Article

Inadequate sleep as a risk factor for obesity: Analyses of the NHANES I

Mailman School of Public Health, Department of Epidemiology, Columbia University, College of Physicians and Surgeons, New York, NY 10032, USA.
Sleep (Impact Factor: 4.59). 11/2005; 28(10):1289-96.
Source: PubMed

ABSTRACT

Sleep deprivation has been hypothesized to contribute toward obesity by decreasing leptin, increasing ghrelin, and compromising insulin sensitivity. This study examines cross-sectional and longitudinal data from a large United States sample to determine whether sleep duration is associated with obesity and weight gain.
Longitudinal analyses of the 1982-1984, 1987, and 1992 NHANES I Followup Studies and cross-sectional analysis of the 1982-1984 study.
Probability sample of the civilian noninstitutionalized population of the United States.
Sample sizes of 9,588 for the cross-sectional analyses, 8,073 for the 1987, and 6,981 for the 1992 longitudinal analyses.
Measured weight in 1982-1984 and self-reported weights in 1987 and 1992. Subjects between the ages of 32 and 49 years with self-reported sleep durations at baseline less than 7 hours had higher average body mass indexes and were more likely to be obese than subjects with sleep durations of 7 hours. Sleep durations over 7 hours were not consistently associated with either an increased or decreased likelihood of obesity in the cross-sectional and longitudinal results. Each additional hour of sleep at baseline was negatively associated with change in body mass index over the follow-up period, but this association was small and statistically insignificant.
These findings support the hypothesis that sleep duration is associated with obesity in a large longitudinally monitored United States sample. These observations support earlier experimental sleep studies and provide a basis for future studies on weight control interventions that increase the quantity and quality of sleep.

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    • "Recently, several studies have shown conflicting reports on the association between sleep duration and cardiovascular risk factors including hypertension [4] [5], diabetes [6] [7] [8] [9], obesity [10] [11] [12] and dyslipidaemia [13] [14] [15] [16] [17] [18] [19]. The fact that two independent studies showed an association between short sleep and cardiovascular mortality is supportive of the hypothesis that short sleep is related to CVD risk factors [20] [21]. "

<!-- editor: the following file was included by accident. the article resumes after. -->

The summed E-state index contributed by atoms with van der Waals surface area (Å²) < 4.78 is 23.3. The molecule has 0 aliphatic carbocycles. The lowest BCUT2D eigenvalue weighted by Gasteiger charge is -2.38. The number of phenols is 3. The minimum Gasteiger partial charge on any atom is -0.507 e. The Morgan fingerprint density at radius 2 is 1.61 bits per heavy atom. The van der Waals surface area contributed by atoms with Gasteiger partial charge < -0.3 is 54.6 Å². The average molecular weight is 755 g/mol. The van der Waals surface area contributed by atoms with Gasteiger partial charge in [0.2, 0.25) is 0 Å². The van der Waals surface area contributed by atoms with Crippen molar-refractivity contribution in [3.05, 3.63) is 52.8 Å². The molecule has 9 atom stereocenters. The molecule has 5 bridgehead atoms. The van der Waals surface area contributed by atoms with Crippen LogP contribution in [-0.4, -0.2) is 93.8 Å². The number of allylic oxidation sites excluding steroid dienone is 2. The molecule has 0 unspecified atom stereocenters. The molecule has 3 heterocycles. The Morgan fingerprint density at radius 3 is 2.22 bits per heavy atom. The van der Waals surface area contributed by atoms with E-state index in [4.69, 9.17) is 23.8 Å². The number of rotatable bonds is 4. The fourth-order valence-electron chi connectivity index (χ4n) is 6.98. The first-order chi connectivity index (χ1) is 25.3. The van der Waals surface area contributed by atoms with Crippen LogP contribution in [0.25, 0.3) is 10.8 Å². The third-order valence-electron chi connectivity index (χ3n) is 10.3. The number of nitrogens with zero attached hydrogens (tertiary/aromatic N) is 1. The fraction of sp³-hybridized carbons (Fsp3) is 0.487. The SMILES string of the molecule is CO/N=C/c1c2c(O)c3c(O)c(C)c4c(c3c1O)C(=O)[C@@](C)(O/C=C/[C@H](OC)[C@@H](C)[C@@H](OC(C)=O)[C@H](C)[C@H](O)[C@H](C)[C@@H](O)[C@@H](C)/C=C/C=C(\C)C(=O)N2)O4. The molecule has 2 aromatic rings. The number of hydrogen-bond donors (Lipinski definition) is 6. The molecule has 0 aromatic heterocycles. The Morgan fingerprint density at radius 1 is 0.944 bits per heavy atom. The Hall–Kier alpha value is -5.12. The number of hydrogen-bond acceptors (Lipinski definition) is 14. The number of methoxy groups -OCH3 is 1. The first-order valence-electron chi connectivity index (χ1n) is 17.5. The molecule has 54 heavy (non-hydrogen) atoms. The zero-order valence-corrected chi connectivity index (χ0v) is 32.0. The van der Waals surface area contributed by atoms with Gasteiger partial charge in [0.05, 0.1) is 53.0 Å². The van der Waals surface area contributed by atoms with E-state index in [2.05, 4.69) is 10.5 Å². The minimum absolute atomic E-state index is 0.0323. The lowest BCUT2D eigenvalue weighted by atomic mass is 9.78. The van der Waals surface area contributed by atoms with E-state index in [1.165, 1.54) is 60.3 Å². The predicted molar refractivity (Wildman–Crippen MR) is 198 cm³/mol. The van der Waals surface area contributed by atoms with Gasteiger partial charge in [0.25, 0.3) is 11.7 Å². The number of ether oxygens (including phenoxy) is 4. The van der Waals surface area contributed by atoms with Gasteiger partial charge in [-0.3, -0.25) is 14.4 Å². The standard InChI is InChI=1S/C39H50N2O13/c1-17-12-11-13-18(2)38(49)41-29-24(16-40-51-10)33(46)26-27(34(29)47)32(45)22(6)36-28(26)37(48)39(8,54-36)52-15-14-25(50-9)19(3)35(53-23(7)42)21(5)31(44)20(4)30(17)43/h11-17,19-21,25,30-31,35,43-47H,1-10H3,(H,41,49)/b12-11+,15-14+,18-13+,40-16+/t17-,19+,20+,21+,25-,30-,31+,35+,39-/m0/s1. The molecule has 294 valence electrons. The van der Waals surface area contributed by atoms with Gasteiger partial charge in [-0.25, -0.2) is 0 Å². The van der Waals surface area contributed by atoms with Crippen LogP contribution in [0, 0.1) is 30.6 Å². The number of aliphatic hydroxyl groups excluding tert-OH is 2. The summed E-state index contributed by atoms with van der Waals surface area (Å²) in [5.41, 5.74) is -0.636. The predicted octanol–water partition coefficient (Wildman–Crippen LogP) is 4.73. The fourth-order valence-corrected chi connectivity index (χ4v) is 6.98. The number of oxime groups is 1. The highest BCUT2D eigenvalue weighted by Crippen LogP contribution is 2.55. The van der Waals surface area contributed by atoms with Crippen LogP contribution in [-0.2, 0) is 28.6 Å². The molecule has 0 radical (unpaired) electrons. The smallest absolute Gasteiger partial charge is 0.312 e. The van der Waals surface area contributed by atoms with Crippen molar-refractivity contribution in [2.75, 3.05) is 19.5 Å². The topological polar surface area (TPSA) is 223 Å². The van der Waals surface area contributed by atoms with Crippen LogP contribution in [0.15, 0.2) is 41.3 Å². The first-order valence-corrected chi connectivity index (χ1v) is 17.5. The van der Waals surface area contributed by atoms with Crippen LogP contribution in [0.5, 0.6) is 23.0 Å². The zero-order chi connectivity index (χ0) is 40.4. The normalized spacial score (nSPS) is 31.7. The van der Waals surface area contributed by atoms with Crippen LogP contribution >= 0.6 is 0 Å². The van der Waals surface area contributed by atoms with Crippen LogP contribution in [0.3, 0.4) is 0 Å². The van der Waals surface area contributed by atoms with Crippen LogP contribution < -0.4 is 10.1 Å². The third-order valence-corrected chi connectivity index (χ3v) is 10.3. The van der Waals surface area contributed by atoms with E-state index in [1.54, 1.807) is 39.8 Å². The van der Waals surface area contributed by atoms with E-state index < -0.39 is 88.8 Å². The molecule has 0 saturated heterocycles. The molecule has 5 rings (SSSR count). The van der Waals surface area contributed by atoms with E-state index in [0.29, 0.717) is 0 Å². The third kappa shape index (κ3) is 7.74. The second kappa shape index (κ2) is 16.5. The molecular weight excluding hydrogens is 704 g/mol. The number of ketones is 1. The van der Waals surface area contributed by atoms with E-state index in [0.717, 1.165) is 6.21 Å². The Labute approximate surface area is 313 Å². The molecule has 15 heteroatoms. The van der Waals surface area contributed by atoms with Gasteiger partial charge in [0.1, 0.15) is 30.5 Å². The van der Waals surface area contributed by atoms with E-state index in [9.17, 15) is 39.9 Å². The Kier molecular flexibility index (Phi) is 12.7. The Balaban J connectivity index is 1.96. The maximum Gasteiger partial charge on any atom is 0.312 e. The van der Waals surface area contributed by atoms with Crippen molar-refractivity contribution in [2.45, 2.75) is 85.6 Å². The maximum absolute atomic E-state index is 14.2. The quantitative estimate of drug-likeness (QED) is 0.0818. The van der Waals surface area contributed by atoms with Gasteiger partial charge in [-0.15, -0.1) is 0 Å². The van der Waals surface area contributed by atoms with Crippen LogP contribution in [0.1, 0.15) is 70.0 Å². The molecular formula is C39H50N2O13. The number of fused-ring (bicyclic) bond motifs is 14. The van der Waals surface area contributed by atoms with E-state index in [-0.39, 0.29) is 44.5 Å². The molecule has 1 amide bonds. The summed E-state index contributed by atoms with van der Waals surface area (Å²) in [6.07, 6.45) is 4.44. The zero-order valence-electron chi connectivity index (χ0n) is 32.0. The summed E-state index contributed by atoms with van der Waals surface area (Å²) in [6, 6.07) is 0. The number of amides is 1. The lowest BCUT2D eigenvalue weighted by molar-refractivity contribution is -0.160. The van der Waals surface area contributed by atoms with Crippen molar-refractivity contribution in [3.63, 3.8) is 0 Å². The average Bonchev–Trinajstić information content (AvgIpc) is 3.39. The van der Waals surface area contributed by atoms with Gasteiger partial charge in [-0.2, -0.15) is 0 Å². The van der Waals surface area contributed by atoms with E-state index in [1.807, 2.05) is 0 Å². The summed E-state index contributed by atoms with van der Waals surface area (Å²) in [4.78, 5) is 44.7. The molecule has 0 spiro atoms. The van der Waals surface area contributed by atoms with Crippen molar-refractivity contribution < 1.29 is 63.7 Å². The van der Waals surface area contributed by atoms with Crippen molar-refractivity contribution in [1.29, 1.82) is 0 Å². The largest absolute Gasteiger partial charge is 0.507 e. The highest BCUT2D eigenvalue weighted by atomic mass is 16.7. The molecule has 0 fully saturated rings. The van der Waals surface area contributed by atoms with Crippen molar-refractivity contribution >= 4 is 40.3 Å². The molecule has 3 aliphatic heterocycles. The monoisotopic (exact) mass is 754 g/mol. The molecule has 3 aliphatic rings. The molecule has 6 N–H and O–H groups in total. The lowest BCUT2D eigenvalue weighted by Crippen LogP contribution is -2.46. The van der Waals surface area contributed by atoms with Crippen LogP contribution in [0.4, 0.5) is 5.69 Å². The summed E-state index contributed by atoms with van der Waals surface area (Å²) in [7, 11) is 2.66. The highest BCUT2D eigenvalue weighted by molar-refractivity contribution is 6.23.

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    ABSTRACT: Background and Aim: The aim of this study was to investigate the association between short sleep duration and cardiovascular disease (CVD) risk factors including hypertension, diabetes, obesity and lipid profile among various ethnic groups (South Asian Surinamese, African Surinamese, Ghanaians, Turks, Moroccans and the Dutch) living in the Netherlands. The contribution of social economic status (SES) and lifestyle factors were also examined to this association. Method: A total of 12,805 participants (aged 18-70 years) from the multi-ethnic Healthy Life in an Urban Setting (HELIUS) cohort. Short sleep duration was defined as <7 h/night. The association between short sleep and CVD risk factors, along with the contribution of SES and lifestyle factors, was assessed using prevalence ratios (PRs). Results: Short sleep was significantly associated with obesity in four out of six ethnic groups, with the socio-demographic-adjusted PR of 1.45 (95% CI, 1.07-1.95) in the Dutch, 1.21 (1.01-1.44) in South Asian Surinamese, 1.25 (1.09-1.43) in African Surinamese and 1.16 (1.04-1.29) in Turks. Short sleep was significantly associated with diabetes in African Surinamese (1.45, 1.14-1.84), Turks (1.59, 1.26-2.02) and Moroccans (1.29, 1.02-1.63). By contrast, the associations between other cardiovascular risk factors and short sleep were not significant in most ethnic groups, with the exception of the association with hypertension in the Dutch and Turks, and dyslipidaemia in South Asian Surinamese (reduced high-density lipoprotein cholesterol and triglyceride) and Moroccans (raised total cholesterol). SES and lifestyle factors contributed little to the observed associations. Conclusion: The findings indicate that short sleep is associated with obesity and diabetes in most ethnic groups. The associations for other risk factors vary between ethnic groups. Further studies are warranted to establish the potential factors that might lead to the observed differences across populations.
    Full-text · Article · Aug 2015 · Sleep Medicine